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Lake Como, Italy: For "The Sweetness of Doing Nothing"


Linda enjoys searching for fascinating travel destinations, seeking relaxation and fun, and (of course) eating great food.


When you write the story of two happy lovers, let the story be set on the banks of Lake Como.

— Franz Liszt

The Lake Como of Yesterday and Today

In the 21st century, Lake Como has the reputation of being a playground for the rich and famous. All but deserted in winter, the lake awakens from its slumber in mid- March when the glitterati flock to beautiful Bellagio, Menaggio, and Varenna. While it is true that George Clooney, Richard Branson, and Sting all own lakeside villas, this hideaway nestled against the Swiss Alps is not by any means a new toy of the “haves”. 200 years ago, the estranged wife of the Price of Wales, Caroline of Brunswick, made her home in Villa d’Este.

However, to tag this oasis as merely a playground of the wealthy is to ignore the sheer beauty and tranquility of this place. It is approachable by everyone.

Lake Como has not always had such a glamorous personality. During the last Ice Age (10,000 years ago, give or take a few hundred years), the area that is now Lake Como was under an enormous sheet of ice. A massive glacier left its mark, giving the lake its characteristic inverted "Y" shape.

Anthropologists believe that the Lake Como area has been inhabited since prehistoric times. In 196 B.C., the Romans conquered the area and established a colony. Under the rule of Augustus, the Via Regina, a road which is still used today, was constructed as an important trade route between what is now present-day Milan and the Rhine Valley (modern-day Germany). The population of the colony quickly grew to more than 5,000.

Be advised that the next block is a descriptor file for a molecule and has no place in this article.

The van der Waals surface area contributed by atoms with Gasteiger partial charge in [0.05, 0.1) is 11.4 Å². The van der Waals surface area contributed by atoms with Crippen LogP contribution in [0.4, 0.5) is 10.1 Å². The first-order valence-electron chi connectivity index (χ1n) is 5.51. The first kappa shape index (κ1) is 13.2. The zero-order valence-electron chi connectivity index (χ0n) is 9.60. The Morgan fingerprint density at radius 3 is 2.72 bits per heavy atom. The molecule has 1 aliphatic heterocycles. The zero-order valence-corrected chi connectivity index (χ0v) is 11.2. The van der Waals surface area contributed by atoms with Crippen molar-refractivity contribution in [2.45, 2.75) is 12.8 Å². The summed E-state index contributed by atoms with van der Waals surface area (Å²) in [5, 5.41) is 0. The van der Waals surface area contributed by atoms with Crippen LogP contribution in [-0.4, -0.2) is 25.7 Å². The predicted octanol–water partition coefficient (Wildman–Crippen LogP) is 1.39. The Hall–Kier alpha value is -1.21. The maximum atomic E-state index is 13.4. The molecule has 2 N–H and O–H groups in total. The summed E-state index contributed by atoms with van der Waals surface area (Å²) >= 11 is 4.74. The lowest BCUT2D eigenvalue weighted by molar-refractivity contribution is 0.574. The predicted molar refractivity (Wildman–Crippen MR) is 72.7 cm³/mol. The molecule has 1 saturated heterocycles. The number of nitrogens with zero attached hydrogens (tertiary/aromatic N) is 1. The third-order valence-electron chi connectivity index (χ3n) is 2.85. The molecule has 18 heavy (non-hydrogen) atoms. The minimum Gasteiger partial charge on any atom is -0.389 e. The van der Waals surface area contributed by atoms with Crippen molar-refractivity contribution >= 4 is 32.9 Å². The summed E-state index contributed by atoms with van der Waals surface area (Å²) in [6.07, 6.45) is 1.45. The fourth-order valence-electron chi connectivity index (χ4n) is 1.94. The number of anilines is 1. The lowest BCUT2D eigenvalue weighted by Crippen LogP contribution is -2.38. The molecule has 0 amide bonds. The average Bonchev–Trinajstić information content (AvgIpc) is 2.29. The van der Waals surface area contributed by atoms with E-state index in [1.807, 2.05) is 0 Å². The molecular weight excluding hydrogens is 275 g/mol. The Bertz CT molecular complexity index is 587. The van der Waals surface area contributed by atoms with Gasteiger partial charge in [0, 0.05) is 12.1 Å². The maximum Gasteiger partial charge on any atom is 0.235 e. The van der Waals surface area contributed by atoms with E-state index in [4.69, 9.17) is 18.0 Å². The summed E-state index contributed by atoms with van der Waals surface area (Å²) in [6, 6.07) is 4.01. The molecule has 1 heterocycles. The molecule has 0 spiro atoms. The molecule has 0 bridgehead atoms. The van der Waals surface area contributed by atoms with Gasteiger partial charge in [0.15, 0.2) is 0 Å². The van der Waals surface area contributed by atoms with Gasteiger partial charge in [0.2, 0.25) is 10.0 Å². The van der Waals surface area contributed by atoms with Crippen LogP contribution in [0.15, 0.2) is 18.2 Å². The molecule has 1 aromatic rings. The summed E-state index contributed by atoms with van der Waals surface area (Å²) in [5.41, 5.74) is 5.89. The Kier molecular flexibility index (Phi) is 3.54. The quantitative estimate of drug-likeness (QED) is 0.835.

Of course, no history lesson would be complete without stories of invasions and conquests, and such is the tale of Como. Huns and Goths left their mark along with the Lombards and Franks. In 1127 Milan (to the south) destroyed the town and Como fell into the hands of the Visconti and Sforza families. (This is the time when many of Como’s magnificent Romanesque churches were erected such as the San Carpoforo, Sant’Abbondio, San Fedele, San Giacomo, and the San Provino.)

In 1158, the Holy Roman Emperor, Frederick I Barbarossa, helped to protect Como from Milan through the construction of several defensive towers until Milan was finally destroyed in 1162.

Like a baseball player caught in a rundown, the centuries that followed witnessed Como under the rule of France, Spain, Austria, France again (Napoleon), and Austria once more. In 1859 Lake Como joined the United Kingdom of Italy when the Austrians were finally defeated at the battle of San Fermo.

Three Must-See Towns on Lake Como

When you visit the shores of Lake Como, there are three major towns you must visit.

  1. Bellagio sits upon the landmass that divides Lake Como into two arms, forming the inverted Y. Bellagio is perhaps the quietest of the three towns; to the south is beautiful Lake Como and to the north the enchanting Swiss Alps.
  2. Menaggio, located on the western shoreline, is an attractive tourist destination. The town center is pedestrian-only and populated with snack bars, coffee shops, restaurants, and gelateria.
  3. Varenna (my personal favorite) is situated on the eastern shoreline across from Bellagio and Menaggio—a beautiful town of picturesque villas and lush gardens.
In 1937 Franz Liszt and his mistress Comtesse Marie d'Agoult stayed for four months in Bellagio on their way from Switzerland to Como and Milan. It was here that he wrote many of the piano pieces which became Album d'un voyageur (1835–38).

In 1937 Franz Liszt and his mistress Comtesse Marie d'Agoult stayed for four months in Bellagio on their way from Switzerland to Como and Milan. It was here that he wrote many of the piano pieces which became Album d'un voyageur (1835–38).

1. Bellagio

Christened la perla del lago (the Pearl of Lake Como), and perhaps the most beautiful town in Europe, Bellagio boasts an assortment of world-class hotels, five-star dining, and centuries-old villas.